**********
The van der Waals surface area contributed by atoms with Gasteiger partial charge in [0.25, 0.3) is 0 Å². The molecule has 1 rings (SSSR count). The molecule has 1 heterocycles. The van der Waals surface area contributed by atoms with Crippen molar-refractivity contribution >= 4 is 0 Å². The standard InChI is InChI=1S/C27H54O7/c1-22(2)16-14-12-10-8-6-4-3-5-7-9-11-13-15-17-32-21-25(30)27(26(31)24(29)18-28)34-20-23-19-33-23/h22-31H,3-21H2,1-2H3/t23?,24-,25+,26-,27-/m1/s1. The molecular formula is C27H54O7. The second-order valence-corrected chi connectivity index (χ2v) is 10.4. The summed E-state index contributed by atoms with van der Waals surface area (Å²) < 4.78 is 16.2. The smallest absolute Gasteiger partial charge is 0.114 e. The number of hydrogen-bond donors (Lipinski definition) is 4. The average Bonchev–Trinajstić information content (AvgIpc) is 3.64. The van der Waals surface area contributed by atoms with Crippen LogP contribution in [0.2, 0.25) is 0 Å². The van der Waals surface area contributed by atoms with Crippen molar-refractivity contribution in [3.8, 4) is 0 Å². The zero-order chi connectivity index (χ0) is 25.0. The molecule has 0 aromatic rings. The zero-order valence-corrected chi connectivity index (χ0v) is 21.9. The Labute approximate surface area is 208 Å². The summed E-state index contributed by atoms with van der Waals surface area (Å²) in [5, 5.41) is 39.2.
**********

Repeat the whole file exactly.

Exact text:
The van der Waals surface area contributed by atoms with Gasteiger partial charge in [0.25, 0.3) is 0 Å². The molecule has 1 rings (SSSR count). The molecule has 1 heterocycles. The van der Waals surface area contributed by atoms with Crippen molar-refractivity contribution >= 4 is 0 Å². The standard InChI is InChI=1S/C27H54O7/c1-22(2)16-14-12-10-8-6-4-3-5-7-9-11-13-15-17-32-21-25(30)27(26(31)24(29)18-28)34-20-23-19-33-23/h22-31H,3-21H2,1-2H3/t23?,24-,25+,26-,27-/m1/s1. The molecular formula is C27H54O7. The second-order valence-corrected chi connectivity index (χ2v) is 10.4. The summed E-state index contributed by atoms with van der Waals surface area (Å²) < 4.78 is 16.2. The smallest absolute Gasteiger partial charge is 0.114 e. The number of hydrogen-bond donors (Lipinski definition) is 4. The average Bonchev–Trinajstić information content (AvgIpc) is 3.64. The van der Waals surface area contributed by atoms with Crippen LogP contribution in [0.2, 0.25) is 0 Å². The van der Waals surface area contributed by atoms with Crippen molar-refractivity contribution in [3.8, 4) is 0 Å². The zero-order chi connectivity index (χ0) is 25.0. The molecule has 0 aromatic rings. The zero-order valence-corrected chi connectivity index (χ0v) is 21.9. The Labute approximate surface area is 208 Å². The summed E-state index contributed by atoms with van der Waals surface area (Å²) in [5, 5.41) is 39.2.